With Braintree choked by traffic and hundreds of new houses imminent, I wonder how long it will take to move around town.

Looking back many improvements were made only to be overtaken by soaring traffic as car ownership increased.

Braintree Urban District Council applied to Essex County Council in 1919 for a 5mph speed limit around the Fox and Hounds crossroads (junction of Coggeshall Road with Courtauld Road and Railway Street) and in 1936 traffic actuated lights were installed at a cost of £650.

Lights at the White Hart junction soon followed.

In 1960 there was a scheme to create a huge roundabout which would have contained the White Hart and Holmes and Hills office on its island.

In the 1960s the UDC decided that an inner ring road might solve the problem. This would make Railway Street, South Street, St Michael’s Road, Lower High Street, Grenville Road, Rayne Road and Bocking End one-way.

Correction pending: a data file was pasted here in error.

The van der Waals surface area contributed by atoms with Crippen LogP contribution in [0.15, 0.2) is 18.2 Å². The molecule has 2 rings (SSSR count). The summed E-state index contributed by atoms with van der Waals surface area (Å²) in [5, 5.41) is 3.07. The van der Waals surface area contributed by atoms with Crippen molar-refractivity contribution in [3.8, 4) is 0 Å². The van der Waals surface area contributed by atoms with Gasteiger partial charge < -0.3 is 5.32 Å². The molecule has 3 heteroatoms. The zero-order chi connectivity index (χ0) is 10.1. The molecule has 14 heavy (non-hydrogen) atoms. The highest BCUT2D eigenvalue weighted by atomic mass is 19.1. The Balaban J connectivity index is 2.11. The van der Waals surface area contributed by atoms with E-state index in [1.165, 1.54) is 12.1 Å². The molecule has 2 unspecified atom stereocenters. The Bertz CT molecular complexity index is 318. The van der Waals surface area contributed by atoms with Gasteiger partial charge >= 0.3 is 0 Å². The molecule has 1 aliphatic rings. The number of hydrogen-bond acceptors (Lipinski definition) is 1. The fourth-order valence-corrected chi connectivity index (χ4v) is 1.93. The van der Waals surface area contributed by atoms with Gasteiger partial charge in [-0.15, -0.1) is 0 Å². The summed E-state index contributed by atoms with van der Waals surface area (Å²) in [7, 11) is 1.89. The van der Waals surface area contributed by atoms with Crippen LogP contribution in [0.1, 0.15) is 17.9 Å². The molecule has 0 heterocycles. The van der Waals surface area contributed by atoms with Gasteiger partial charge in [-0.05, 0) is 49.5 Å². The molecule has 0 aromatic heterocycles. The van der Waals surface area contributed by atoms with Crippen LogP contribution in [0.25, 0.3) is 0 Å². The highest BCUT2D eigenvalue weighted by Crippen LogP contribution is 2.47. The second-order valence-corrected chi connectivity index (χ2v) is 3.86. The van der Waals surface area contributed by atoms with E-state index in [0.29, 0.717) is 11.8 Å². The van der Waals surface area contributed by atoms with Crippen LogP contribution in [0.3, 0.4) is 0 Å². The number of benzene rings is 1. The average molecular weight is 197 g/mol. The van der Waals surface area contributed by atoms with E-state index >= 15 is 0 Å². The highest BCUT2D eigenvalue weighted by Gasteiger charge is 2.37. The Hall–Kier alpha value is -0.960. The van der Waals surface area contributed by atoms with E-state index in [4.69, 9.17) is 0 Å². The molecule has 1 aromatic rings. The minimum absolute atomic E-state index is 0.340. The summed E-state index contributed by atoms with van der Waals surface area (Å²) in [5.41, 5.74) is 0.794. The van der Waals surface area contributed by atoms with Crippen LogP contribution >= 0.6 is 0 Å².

Courtauld Road was to remain two-way and unsurprisingly its residents played a major part in the Braintree Inner Ring Road Protest Association.

In 1965 the UDC commissioned Hunting Aerial Surveys for a large-scale, highly detailed plan of the town centre in readiness for the design of a road which would be a 70 feet wide dual-carriageway and Essex County Council started buying properties along the route in readiness.

However, the UDC wisely decided to run a trial and staff of the engineer and surveyors department at Blandford House spent many hours creating plywood signs with stencilled lettering which were put up early on the morning of Sunday, October 7, 1973.

The trial proved an inner ring road to be unviable and that a bypass was the only sensible solution, but it was April 29, 1987, before the first sod was turned for our £20million bypass, which opened on July 17, 1989, and was built by John Laing Construction.

With many developments in the area, not least two prisons at Wethersfield, and the A120 to A12 relief road to eradicate the delays at Fowlers Farm seemingly abandoned, I am glad that I own a bicycle.